with Decree-Law 35 taking effect
By Eloy Viera Cañive (El Toque)
HAVANA TIMES – There are plenty of signs in Cuba right now that citizens can be sent to prison if they publicly express their dissent against the Government or criticize its policies. However, from a legal standpoint, none of these prison sentences were justified in the new legislation published in the Cuban Republic’s Official Gazette No. 92 on August 17, 2021.
The series of regulations include Decree-Law 35 and Resolution 105/2021 from the minister of Communications which set out violations and administrative sanctions. Violations are actions banned by the State that don’t classify as crimes; sanctions incurred do not exceed a fine or asset forfeiture.
A Cuban court should not be able to judge and sentence anyone to prison by falling upon what is outlined in Decree-Law 35 and its complementary standards. That said, it doesn’t mean that these regulations fail to legitimize some dangerous Government conduct and actions that they adopted outside their own laws, which could be understood as a sign of its willingness to repress in any space – especially in the virtual space where it has seen its control fall apart – and to crush any critical opinions from citizens.
Before Decree-Law 35 was promulgated, the Cuban government didn’t hesitate when charging Carolina Barrero and Tania Bruguera with incitement. The arguments used to sustain the opening of a criminal investigation and the imposition of house arrest as a preventive measure, were nothing but the posts they had each posted on their social media accounts.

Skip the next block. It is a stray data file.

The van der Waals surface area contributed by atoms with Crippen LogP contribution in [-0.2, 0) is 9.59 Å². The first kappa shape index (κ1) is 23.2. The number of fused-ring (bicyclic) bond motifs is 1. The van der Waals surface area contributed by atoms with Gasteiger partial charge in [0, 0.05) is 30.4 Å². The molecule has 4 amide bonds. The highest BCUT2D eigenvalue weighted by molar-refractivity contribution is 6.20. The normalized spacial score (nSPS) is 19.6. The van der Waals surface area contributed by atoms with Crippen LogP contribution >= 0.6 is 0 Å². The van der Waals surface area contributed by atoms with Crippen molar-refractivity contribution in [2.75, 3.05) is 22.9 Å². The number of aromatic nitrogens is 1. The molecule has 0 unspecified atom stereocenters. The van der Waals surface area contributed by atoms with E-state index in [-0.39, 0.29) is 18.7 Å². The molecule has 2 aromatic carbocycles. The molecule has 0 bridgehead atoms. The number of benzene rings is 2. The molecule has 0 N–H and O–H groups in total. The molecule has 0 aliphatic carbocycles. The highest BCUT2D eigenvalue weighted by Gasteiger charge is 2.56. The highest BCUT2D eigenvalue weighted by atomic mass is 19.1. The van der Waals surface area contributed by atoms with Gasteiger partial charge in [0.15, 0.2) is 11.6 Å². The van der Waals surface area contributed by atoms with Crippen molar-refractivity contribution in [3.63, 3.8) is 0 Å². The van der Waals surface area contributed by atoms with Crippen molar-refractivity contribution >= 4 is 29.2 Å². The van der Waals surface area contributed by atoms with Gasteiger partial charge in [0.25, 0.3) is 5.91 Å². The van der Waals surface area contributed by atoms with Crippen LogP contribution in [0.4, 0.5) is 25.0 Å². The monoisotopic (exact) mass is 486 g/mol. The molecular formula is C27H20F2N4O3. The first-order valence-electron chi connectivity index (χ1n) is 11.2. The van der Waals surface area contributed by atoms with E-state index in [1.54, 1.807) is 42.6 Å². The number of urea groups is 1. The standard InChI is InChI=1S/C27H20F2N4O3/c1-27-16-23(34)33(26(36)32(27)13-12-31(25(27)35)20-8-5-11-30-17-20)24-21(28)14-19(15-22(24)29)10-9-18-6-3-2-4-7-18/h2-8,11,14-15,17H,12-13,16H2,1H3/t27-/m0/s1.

The Cuban government has never needed a law to send somebody to prison for their posts on social media. The catalog of crimes that fall under the Penal Code has been enough, up until now. If you have any doubts, we can look at the case of Yoandi Montiel Hernandez – known as El Gato de Cuba – who was arrested before the series of regulations we’re analyzing here were published.
Resolution 105/2021 doesn’t set out new crimes, but it is an unprecedented concept in Cuban legislation, so the legal consequences still remain unclear: for cybersecurity incidents. In spite of the inclusion of this new category, it cannot be stated that Cubans can be charged for inexistent crimes such as cyberterrorism, the propagation of fake news or cyberbullying, after August 17th 2021. In order to consider these actions criminal, the Penal Code would need to be amended, which neither Decree-Law 35 or its complementary standards do.
Nevertheless, the fact that Resolution 105/2021 does not outline new crimes does not mean to say that it can’t be used as an instrument to assess the Government’s willingness to use all of the resources at its disposal – even criminal ones – to repress and control popular expressions of dissent in the virtual space.
Two fundamental issues are cleared up by Resolution 105/2021
The first is that content shared by Cubans on social media and the Internet are monitored by the authorities. According to what is stipulated in the series of regulations published in the Cuban Republic’s Official Gazette, these authorities are represented by the Office of Information Network Security and the Ministry of Communication’s inspection bodies. However, it is planned that a specialist cybersecurity body will exist in the future, where the ministries of Communications, Armed Forces and Interior will cooperate.
The second thing the resolution clarifies is that this monitoring of social media and the Internet can result in consequences, and whether violations of this regulation are sanctions with a fine or jail within the criminal framework will depend upon how dangerous they are considered and at the authorities’ discretion.